This, too, shall pass. That’s the sentiment the ever-optimistic “Mister Ed” Edwin Lee Gotwalt, 84, would pass on to anyone grieving his loss on Friday, February 26, 2021, of natural causes. The date also marks his 54th wedding anniversary to his treasured wife, Patricia Gotwalt, and the 46th anniversary of the founding of his famed attraction, Mister Ed’s Elephant Museum & Candy Emporium in Orrtanna. He was born on May 20, 1936, in a small home on Jackson Street in York, PA, to Edwin E. Gotwalt and Marie Strausbaugh.
In addition to his wife, Gotwalt is survived by a son J. Michael Taylor and granddaughter and grandson-in-law Nicole and Isaac Bucher, all of Orrtanna. His pride and joy is his great-grandson, Larkin Lee Bucher. He was predeceased by his daughter Tammy Cullison, a brother Danny Gotwalt, and many pets throughout the years, most especially Sam and Mittens. Gotwalt owned and operated Mister Ed’s Elephant Museum & Candy Emporium from 1975 until his retirement in 2014. He and his wife sold the business to their grandchildren and delighted in watching its continued success. Though the business has evolved through the years, his enduring lessons of customer service, reinvention and perseverance continue to guide it.
But Gotwalt wasn’t one for retirement and sitting in the passenger seat. He enthusiastically dove into a second career that fulfilled his lifelong passion of public speaking and service. He imparted his hard-learned lessons as an entrepreneur to other business leaders through his “Ten Commandments of Good Business,” and after a car accident that nearly cost him his life in 2017, began speaking to community and spiritual groups on “Angels, Miracles, and Other Stuff.” He also lent his knowledge by serving on boards of various organizations, from Destination Gettysburg to Totem Pole Playhouse to the Lincoln Highway Heritage Corridor.
He was also a long-time member and former president of the Cashtown Lions Club and Salisbury Jaycees.
Mister Ed is a self-made businessman who started work at just 6 years old selling outdated calendars door-to-door in York city to help his single mother put food on the table. As a child, he worked on farms, sold newspapers, and took care of his mother, not receiving a formal education past the eighth grade. As a teenager, he took a job with Giant Food Stores in Washington, D.C., then a small grocery chain, where he worked up the ranks to become a store manager. He left the grocery business briefly to operate businesses in Salisbury, MD. There he opened The Hut, a much-loved pizza and sub take-out shop, and the Casa Del Ray, a restaurant and motel, before returning to Giant.
Once again following his entrepreneurial spirit, Gotwalt moved back to his home state of Pennsylvania and opened Mister Ed’s: The Area’s Most Unusual General Store, just down the road from the current store. The original Mister Ed’s enjoyed much success as a community gathering place where locals would come for food and fellowship at the snack bar and to see curiosities, like a small elephant collection.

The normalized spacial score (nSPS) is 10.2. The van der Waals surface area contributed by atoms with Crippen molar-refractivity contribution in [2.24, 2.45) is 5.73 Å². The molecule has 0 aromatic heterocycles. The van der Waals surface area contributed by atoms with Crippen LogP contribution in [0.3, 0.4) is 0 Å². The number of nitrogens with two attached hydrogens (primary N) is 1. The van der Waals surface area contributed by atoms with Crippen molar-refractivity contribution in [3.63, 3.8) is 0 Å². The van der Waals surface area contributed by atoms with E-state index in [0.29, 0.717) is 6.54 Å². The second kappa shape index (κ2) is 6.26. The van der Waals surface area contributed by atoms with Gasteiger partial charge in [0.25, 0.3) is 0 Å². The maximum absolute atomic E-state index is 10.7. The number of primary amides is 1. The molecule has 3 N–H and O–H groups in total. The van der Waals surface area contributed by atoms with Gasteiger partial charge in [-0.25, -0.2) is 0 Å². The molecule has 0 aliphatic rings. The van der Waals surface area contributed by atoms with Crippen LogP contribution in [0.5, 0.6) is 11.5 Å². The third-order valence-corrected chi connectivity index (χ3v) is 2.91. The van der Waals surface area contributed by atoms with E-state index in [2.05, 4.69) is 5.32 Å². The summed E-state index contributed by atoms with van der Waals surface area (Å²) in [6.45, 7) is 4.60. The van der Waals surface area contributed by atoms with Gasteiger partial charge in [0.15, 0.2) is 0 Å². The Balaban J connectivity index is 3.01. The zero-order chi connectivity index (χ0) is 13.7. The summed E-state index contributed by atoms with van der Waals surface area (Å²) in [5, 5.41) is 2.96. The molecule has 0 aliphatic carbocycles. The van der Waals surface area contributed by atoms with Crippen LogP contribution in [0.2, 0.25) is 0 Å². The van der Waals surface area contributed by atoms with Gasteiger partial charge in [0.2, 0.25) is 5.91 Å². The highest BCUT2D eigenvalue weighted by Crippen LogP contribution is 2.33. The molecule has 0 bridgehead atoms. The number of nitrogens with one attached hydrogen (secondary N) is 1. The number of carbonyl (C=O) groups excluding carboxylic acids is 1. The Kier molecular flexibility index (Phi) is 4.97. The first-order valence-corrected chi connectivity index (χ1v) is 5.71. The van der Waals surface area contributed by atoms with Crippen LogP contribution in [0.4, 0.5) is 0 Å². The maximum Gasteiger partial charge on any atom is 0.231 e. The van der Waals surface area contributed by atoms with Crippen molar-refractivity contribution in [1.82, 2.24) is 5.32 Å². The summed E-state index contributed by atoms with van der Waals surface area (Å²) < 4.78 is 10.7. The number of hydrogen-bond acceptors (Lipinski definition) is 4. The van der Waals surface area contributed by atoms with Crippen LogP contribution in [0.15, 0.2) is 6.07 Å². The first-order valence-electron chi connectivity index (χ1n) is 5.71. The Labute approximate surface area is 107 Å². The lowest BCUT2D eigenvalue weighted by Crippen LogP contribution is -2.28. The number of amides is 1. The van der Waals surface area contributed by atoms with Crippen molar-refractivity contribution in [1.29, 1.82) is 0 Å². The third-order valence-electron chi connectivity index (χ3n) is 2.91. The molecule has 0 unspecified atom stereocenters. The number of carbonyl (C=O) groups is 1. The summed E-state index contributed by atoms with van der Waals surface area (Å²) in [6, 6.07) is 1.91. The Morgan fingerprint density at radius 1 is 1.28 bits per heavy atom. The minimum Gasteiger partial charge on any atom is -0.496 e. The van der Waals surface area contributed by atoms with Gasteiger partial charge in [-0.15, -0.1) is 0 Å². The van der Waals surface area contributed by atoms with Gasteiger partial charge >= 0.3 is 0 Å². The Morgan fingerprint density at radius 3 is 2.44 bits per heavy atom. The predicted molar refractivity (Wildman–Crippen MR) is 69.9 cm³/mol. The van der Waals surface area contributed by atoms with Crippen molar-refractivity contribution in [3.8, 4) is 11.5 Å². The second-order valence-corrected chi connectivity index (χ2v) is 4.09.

Mister Ed became quite a local character, staying up 76 hours to celebrate the nation’s bicentennial and staging 4th of July firework displays and Santa Claus arrivals. Each year, Santa would arrive by different means, including a fire engine, six-horse hitch, and hot air balloon. The hot air balloon arrival made international headlines, as Santa Claus crash-landed in tree boughs high above Caledonia State Park.
Always a dreamer, Gotwalt re-invented Mister Ed’s as an elephant museum and candy emporium at its current location on Feb. 26, 1983. As the business grew, and it became known as a must-see destination, Gotwalt added rooms and an ever-changing stock of unique candy and gifts.
Ed and Pat spent much of their life with Mister Ed’s on the road. At the peak, the pair was selling candy and peanuts at 42 different events as far away as Georgia and Michigan. Closer to home, they participated in the National Apple Harvest Festival, Gettysburg Reenactment and York Fair.
Some of his fondest memories come from being on stage at Totem Pole Playhouse, and being part of films like the “Route 30 Trilogy” and “Father and the Bear,” by longtime friend John Putch.
Everyone knows Mister Ed, but few know the real Eddie Lee. At every turn throughout his life, he experienced the lowest lows that would bring other men to their knees. Even in the face of the unthinkable, he was unsinkable. But he also relished in the highest highs, always knowing with absolute certainty they would come. He possessed a child-like optimism and saw good everywhere he went. He was a gambler, who knew that big risks brought big returns. He was generous and loyal to a fault. He was a traveler, not a tourist, who was most alive when exploring the world and finding off-the-beaten-path gems that few dared to discover. His favorite places were the tiny island of St. Martin and the Theatre District of Manhattan. He was fed by theater, and made many friends through the years. To him, all the world was a stage, and he used his talents at every opportunity to do good and bring joy to people. Most of all, he fiercely loved his family.
A celebration of life service is being planned for late spring at Lower Marsh Creek Presbyterian Church, where he was a member and sang in the choir.
Arrangements have been entrusted to Monahan Funeral Home.
In his memory, the family recommends donations to his beloved Totem Pole Playhouse, P.O. Box 603, 9555 Golf Course Road, Fayetteville, PA 17222.
Condolences may be sent to his family at 6019 Chambersburg Road, Orrtanna, PA 17353.760 Comments2.9K Shares
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